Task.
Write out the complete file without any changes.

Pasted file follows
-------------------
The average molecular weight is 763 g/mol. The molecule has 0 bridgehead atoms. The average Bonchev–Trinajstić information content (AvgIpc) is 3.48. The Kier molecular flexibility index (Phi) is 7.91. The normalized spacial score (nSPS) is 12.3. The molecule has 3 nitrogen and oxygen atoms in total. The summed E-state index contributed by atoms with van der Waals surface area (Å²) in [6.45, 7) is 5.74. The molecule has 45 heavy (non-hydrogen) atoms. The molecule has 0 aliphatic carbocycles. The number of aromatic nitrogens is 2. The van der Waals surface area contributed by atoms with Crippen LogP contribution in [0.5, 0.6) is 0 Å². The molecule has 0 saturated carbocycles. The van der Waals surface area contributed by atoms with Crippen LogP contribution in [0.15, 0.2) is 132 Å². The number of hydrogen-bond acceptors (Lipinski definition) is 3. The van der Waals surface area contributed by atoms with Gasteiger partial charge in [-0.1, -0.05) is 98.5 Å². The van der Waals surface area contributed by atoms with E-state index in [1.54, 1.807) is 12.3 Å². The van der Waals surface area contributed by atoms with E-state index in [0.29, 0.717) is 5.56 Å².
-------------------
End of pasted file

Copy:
The average molecular weight is 763 g/mol. The molecule has 0 bridgehead atoms. The average Bonchev–Trinajstić information content (AvgIpc) is 3.48. The Kier molecular flexibility index (Phi) is 7.91. The normalized spacial score (nSPS) is 12.3. The molecule has 3 nitrogen and oxygen atoms in total. The summed E-state index contributed by atoms with van der Waals surface area (Å²) in [6.45, 7) is 5.74. The molecule has 45 heavy (non-hydrogen) atoms. The molecule has 0 aliphatic carbocycles. The number of aromatic nitrogens is 2. The van der Waals surface area contributed by atoms with Crippen LogP contribution in [0.5, 0.6) is 0 Å². The molecule has 0 saturated carbocycles. The van der Waals surface area contributed by atoms with Crippen LogP contribution in [0.15, 0.2) is 132 Å². The number of hydrogen-bond acceptors (Lipinski definition) is 3. The van der Waals surface area contributed by atoms with Gasteiger partial charge in [-0.1, -0.05) is 98.5 Å². The van der Waals surface area contributed by atoms with E-state index in [1.54, 1.807) is 12.3 Å². The van der Waals surface area contributed by atoms with E-state index in [0.29, 0.717) is 5.56 Å².